Thats real passion Salma, sharing such stories.. Congratulations!!!

  2. Honestly terresiah is a hardworking lady whose prayers will soon be answered… sure many people will read the article just like i did and we will surely help with little donations

  3. Truly sad. What you take for granted is another man’s dream. Eye opening. More should be done to lessen the gap between the different economical and social classes

  4. Absolutely beautiful Salma,
    Hi, This is absolutely amazing salma. I love the way you are thoughtful. This reminds me of Bombo lulu life back then.
    The photography is also in set. Congratulations lovely on your first blog.
    Keep it up.

  5. I love the story…it makes us really appreciate what we have and learn to pray to God to see people through in what they go through everyday. I appreciate life.

  6. Very impressive writing and story dear!!! made me remember my days in Kibera too and plans i’ve always had for that place, keep it up and if you plan on helping out down there, let me know how i can help too aiit.. 100!

  7. A very touching article,most of us take the little things we have for granted not knowing someone else is really praying for the same.

  8. Comment:This is a lesson to all of us that life should never be taken for granted.Appreciate the little you have.Keep up the good work babygirl…..

  9. Cuz this piece touched me so deep am so proud of you and the huge steps your taking in life go on with the tremendous work

  10. Comment:salma!!!knew u wuldnt disappoint!!n keep at it gal…am proud of u…making a difference in ur own way

  11. Wow. I never thought it was that serious. I have always wondered how comes Kibera has so many projects funding and NGOs trying to do something. #EyeOpener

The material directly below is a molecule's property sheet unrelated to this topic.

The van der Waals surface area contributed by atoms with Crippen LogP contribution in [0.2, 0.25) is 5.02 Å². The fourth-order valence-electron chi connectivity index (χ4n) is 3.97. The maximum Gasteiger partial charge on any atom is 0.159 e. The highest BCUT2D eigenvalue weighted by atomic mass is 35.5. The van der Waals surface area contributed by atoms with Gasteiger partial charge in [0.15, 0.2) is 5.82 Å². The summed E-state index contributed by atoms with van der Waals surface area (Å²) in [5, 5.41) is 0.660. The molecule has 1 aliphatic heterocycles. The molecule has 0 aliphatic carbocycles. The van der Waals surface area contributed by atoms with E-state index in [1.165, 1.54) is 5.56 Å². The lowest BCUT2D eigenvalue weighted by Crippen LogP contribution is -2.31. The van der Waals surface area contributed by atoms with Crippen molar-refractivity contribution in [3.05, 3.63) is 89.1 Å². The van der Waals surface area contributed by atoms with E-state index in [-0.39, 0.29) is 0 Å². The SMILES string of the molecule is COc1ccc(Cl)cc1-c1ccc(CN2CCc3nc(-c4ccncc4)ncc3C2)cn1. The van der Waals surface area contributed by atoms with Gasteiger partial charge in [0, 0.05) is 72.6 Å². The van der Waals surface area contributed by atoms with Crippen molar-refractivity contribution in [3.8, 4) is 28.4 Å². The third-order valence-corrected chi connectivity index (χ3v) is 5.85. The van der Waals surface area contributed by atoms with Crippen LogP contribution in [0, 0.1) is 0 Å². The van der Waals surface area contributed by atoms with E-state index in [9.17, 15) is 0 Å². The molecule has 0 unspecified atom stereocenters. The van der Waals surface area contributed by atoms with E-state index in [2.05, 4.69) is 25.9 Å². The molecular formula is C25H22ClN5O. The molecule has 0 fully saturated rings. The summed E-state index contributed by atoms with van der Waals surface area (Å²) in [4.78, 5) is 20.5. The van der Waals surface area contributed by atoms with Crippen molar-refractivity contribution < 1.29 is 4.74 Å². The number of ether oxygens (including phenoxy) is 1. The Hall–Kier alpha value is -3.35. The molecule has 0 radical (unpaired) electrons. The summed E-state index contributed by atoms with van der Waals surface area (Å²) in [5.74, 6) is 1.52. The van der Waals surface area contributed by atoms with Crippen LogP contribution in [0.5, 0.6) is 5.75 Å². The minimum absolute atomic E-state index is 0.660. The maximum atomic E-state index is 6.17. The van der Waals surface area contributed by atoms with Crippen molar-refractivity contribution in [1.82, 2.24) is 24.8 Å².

12. I’m speeches,goosebumps all over my body,Tryna put myself in Terressia’s shoes or one of her daughter’s and I just can’t imagine what they are going through..especially now,with this kinda weather. She is a strong woman indeed.would be more than happy to assist.
    Loving the article and looking forward to seeing more of this…

  13. Comment:Woow!I’m overwhelmed by this touching story… the mothet sacrifices her sleep for the children,so sad! We should not take what God has blessed us with for granted because other people pray for them everyday.

  14. Touching story up there…..this is a reminder to appreciate what we have. Am so proud of you..keep up with the amazing work

  15. So……… touching Salma. They really deserve all the necessary assistance. “In Life” One has to appreciate The Almighty God for the little you have. A day should never end without giving thanks to “HIM”

    Keep it up Salma. Hope to see more of your articles…….

  16. So…… touching Salma. They deserve all the necessary assistance.

    In life one has to appreciate the little that you have. A day should never end without giving thanks to the Almighty God.

    Keep it up Salma. Hope to be seeing more of your articles……

  17. I love that the blog addresses issues that really need to be heard as opposed to the less important one.
    Its a breath of fresh air Salma.
    You go girl!

  18. Comment:
    Most of us don’t even know that people are going through such challenges…it’s really eye-opening and it has made me to be more content with what i have, however little it may seem….
    Thank you for enlightening us…
    Looking forward to your next article.

  19. Comment:This is for sure an eye opener.
    capturing details that most bloggers do not is of big importance, I must commend you on that. May God bless the family and bless you too

  20. Yeiii…you did it…it’s so awesome… I know you going to do more great stories…this is just the beginning…you really gave it your all and took time with it…am so proud…you told the story just the way it is….and that how you know a good blogger and journalist!

  21. I am in tears. The little things we take for granted. For everything I have, I have learnt to be grateful.
    All in all, great start Salma

  22. Comment:
    heey Salma.
    this is such a good job. honestly keep up the good work i hope the story inspires someone :)

  23. absolutely touching.Thank God for whatever little you have.It could have been worse.Thank you Salma.Keep doing what you do.God bless you

  24. I would like to see and experience that side of Kibera.have only managed to see what was called the “good” side.